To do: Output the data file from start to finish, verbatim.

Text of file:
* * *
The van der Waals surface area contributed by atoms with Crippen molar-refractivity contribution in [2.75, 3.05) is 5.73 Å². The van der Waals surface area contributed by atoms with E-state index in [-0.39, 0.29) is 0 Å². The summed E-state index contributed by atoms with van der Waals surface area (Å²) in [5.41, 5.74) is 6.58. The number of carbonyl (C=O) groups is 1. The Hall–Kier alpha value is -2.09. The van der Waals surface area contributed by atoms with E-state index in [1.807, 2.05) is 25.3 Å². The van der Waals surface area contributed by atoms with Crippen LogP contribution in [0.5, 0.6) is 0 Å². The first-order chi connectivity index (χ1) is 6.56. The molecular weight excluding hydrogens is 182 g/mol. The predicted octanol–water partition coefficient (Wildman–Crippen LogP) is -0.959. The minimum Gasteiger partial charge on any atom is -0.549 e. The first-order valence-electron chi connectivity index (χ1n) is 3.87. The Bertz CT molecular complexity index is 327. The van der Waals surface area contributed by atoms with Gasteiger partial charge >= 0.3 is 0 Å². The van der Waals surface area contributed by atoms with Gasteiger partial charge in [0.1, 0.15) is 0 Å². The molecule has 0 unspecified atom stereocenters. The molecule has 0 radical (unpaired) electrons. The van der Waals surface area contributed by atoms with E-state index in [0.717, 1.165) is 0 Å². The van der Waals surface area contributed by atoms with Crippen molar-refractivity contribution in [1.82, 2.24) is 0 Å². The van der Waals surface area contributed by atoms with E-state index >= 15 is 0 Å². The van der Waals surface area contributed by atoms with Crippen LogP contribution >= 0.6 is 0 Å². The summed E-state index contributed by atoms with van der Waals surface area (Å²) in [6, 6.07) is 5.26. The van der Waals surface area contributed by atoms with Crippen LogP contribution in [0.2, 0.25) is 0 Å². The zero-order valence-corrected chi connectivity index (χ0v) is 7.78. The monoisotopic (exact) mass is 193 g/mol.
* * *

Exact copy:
The van der Waals surface area contributed by atoms with Crippen molar-refractivity contribution in [2.75, 3.05) is 5.73 Å². The van der Waals surface area contributed by atoms with E-state index in [-0.39, 0.29) is 0 Å². The summed E-state index contributed by atoms with van der Waals surface area (Å²) in [5.41, 5.74) is 6.58. The number of carbonyl (C=O) groups is 1. The Hall–Kier alpha value is -2.09. The van der Waals surface area contributed by atoms with E-state index in [1.807, 2.05) is 25.3 Å². The van der Waals surface area contributed by atoms with Crippen LogP contribution in [0.5, 0.6) is 0 Å². The first-order chi connectivity index (χ1) is 6.56. The molecular weight excluding hydrogens is 182 g/mol. The predicted octanol–water partition coefficient (Wildman–Crippen LogP) is -0.959. The minimum Gasteiger partial charge on any atom is -0.549 e. The first-order valence-electron chi connectivity index (χ1n) is 3.87. The Bertz CT molecular complexity index is 327. The van der Waals surface area contributed by atoms with Gasteiger partial charge >= 0.3 is 0 Å². The van der Waals surface area contributed by atoms with Gasteiger partial charge in [0.1, 0.15) is 0 Å². The molecule has 0 unspecified atom stereocenters. The molecule has 0 radical (unpaired) electrons. The van der Waals surface area contributed by atoms with E-state index in [0.717, 1.165) is 0 Å². The van der Waals surface area contributed by atoms with Crippen molar-refractivity contribution in [1.82, 2.24) is 0 Å². The van der Waals surface area contributed by atoms with E-state index >= 15 is 0 Å². The van der Waals surface area contributed by atoms with Crippen LogP contribution >= 0.6 is 0 Å². The summed E-state index contributed by atoms with van der Waals surface area (Å²) in [6, 6.07) is 5.26. The van der Waals surface area contributed by atoms with Crippen LogP contribution in [0.2, 0.25) is 0 Å². The zero-order valence-corrected chi connectivity index (χ0v) is 7.78. The monoisotopic (exact) mass is 193 g/mol.